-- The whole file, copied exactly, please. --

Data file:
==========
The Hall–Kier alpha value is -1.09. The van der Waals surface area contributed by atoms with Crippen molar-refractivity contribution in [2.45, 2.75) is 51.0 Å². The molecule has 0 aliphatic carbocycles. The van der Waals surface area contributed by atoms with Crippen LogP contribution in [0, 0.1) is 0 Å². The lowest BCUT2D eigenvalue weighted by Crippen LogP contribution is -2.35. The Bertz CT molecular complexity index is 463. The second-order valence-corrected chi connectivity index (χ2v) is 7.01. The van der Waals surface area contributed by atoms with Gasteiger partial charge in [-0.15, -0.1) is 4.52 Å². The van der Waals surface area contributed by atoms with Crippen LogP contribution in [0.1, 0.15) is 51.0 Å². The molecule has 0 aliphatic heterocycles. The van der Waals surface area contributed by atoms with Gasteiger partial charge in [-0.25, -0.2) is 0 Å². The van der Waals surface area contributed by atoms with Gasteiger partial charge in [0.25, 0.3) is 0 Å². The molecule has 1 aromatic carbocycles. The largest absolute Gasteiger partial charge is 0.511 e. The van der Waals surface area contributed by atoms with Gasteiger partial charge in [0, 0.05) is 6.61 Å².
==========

The Hall–Kier alpha value is -1.09. The van der Waals surface area contributed by atoms with Crippen molar-refractivity contribution in [2.45, 2.75) is 51.0 Å². The molecule has 0 aliphatic carbocycles. The van der Waals surface area contributed by atoms with Crippen LogP contribution in [0, 0.1) is 0 Å². The lowest BCUT2D eigenvalue weighted by Crippen LogP contribution is -2.35. The Bertz CT molecular complexity index is 463. The second-order valence-corrected chi connectivity index (χ2v) is 7.01. The van der Waals surface area contributed by atoms with Gasteiger partial charge in [-0.15, -0.1) is 4.52 Å². The van der Waals surface area contributed by atoms with Crippen LogP contribution in [0.1, 0.15) is 51.0 Å². The molecule has 0 aliphatic heterocycles. The van der Waals surface area contributed by atoms with Gasteiger partial charge in [-0.25, -0.2) is 0 Å². The van der Waals surface area contributed by atoms with Gasteiger partial charge in [0.25, 0.3) is 0 Å². The molecule has 1 aromatic carbocycles. The largest absolute Gasteiger partial charge is 0.511 e. The van der Waals surface area contributed by atoms with Gasteiger partial charge in [0, 0.05) is 6.61 Å².